Something hot’s cooking in The Hundred Foot Journey
by Mark Bialczak - Monday, August 11th, 2014

And it might not be between who you expect

There’s a lot more than the love of good food going on in The Hundred-Foot Journey.

Sure, the basic premise behind the romantic comedy produced by the iconic duo of Oprah Winfrey and Steven Spielberg is that an Indian family buys a restaurant immediately across the road from a French restaurant and turns the town upside down with its ethnic cuisine.

Son Hassan Kadam calls himself a cook, but he’s willing to put everything he learned in the family restaurant back home in Mumbai and the spices he brought in a suitcase from his dead mother to elevate good food and that stature.

When the Kadams careen into this French town in a vehicle with failed brakes, they’re treated kindly by sous chef Marguerite, who works for single-minded and surly Madame Mallory, owner of Le Saule Pleureur. Patriarch Papa spots the formerly failed restaurant directly across the street from Madame Mallory’s place, buys it for his brood, and the war is on between classic French food and spicy Indian food, cultures, traditions, and, most significantly, Papa and Madame.

Directed by Lasse Hallstrom from a screenplay by Steven Knight adapted from the book by Richard C. Morais, this film examines how barriers can seem impenetrable for days, weeks, months. And then …

Actually, young Hassan and Marguerite are taken by each other from the start. Played quite fetchingly by Manish Dayal and Charlotte Le Bon, the two twenty-somethings strike an easy peace as she gives him great books on good cooking and he demonstrates a fine eye for learning in a new environment.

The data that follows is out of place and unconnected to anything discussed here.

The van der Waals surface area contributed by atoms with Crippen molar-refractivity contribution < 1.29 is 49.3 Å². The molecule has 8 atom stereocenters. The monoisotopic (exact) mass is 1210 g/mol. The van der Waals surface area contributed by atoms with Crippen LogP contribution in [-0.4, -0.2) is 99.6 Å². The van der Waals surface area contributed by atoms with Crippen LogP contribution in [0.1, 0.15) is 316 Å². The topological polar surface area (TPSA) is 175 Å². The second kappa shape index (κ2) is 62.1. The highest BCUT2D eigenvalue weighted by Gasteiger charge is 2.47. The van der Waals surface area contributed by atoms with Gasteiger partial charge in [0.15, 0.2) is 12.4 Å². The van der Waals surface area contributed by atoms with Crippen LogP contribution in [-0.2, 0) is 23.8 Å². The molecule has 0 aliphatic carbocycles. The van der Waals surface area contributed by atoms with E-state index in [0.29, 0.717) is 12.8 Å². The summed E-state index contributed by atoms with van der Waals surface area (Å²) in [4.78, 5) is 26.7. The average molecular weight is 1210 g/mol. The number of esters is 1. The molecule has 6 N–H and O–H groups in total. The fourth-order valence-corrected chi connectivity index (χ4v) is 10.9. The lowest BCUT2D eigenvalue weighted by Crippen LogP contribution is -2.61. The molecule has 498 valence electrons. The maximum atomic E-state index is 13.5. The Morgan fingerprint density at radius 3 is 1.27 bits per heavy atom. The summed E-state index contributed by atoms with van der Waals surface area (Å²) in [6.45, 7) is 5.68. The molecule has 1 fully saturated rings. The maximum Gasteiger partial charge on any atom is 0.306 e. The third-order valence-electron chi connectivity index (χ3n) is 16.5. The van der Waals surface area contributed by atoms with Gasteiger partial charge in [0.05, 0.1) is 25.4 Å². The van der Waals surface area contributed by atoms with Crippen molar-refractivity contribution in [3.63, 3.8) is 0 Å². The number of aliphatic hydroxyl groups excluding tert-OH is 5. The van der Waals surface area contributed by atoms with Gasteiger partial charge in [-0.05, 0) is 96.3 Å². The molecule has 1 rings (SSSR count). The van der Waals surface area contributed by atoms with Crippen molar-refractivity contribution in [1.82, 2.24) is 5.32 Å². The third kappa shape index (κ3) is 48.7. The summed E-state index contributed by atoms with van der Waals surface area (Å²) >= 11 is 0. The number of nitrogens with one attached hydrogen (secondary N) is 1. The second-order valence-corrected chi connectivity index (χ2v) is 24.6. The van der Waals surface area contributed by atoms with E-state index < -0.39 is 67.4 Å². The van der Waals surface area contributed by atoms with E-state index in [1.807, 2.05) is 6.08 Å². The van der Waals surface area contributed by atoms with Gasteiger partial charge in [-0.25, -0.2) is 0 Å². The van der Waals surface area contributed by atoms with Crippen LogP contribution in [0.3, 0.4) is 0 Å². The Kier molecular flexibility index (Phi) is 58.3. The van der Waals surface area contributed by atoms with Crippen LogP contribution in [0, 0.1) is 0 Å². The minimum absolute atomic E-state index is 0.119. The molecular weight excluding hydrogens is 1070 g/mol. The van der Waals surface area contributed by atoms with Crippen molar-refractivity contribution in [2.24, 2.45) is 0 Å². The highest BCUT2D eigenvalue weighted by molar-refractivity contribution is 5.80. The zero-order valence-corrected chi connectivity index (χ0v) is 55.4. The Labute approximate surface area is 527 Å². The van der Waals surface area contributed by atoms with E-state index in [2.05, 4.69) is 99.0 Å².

Madame and Papa, on the other hand, find every which way to undermine the other place. Mallory has the wiles of a woman who already has one Michelin star to her credit, be it credited 30 years ago, before her husband died, and the aggressiveness of a restaurant owner who is going to get star No. 2. Papa has the knowledge from a successful restaurant run with his late wife back home in India before it burned down, and the drive to build another franchise to best serve his family.

Helen Mirren and Om Puri are fabulous as Mallory and Papa, both unfathomably proud and passionate and more alike than either admit.

Puri, by the way, is owner of the best schnoz in show biz since the late, great Walter Matthau. It’s big, bold and impressive. Om Puri’s nose deserves a credit of its own.

It takes a near tragedy to begin to melt the tension. One of Madame’s staff gets his friends to vandalize the wall outside Papa’s restaurant, and start a fire inside the grounds. She stands up to the culprit, and the Kadams find her in the rain, scrubbing the offensive words off their front wall.

There are many more ups and downs to come, some bitterness and plenty of sweet moments. It all led to claps at the finish from a fairly packed late afternoon Sunday crowd at Destiny USA.

Interestingly enough, the romantic chemistry between Mirren and Puri was far more tangible than that between Daval and Le Bon. They really knew how to simmer the stew.

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Mark BialczakMark Bialczak is a veteran journalist who has lived in the Syracuse area since 1983. In early 2013, he was set free to write about whatever he wants. Click here to read Mark’s BLOG.

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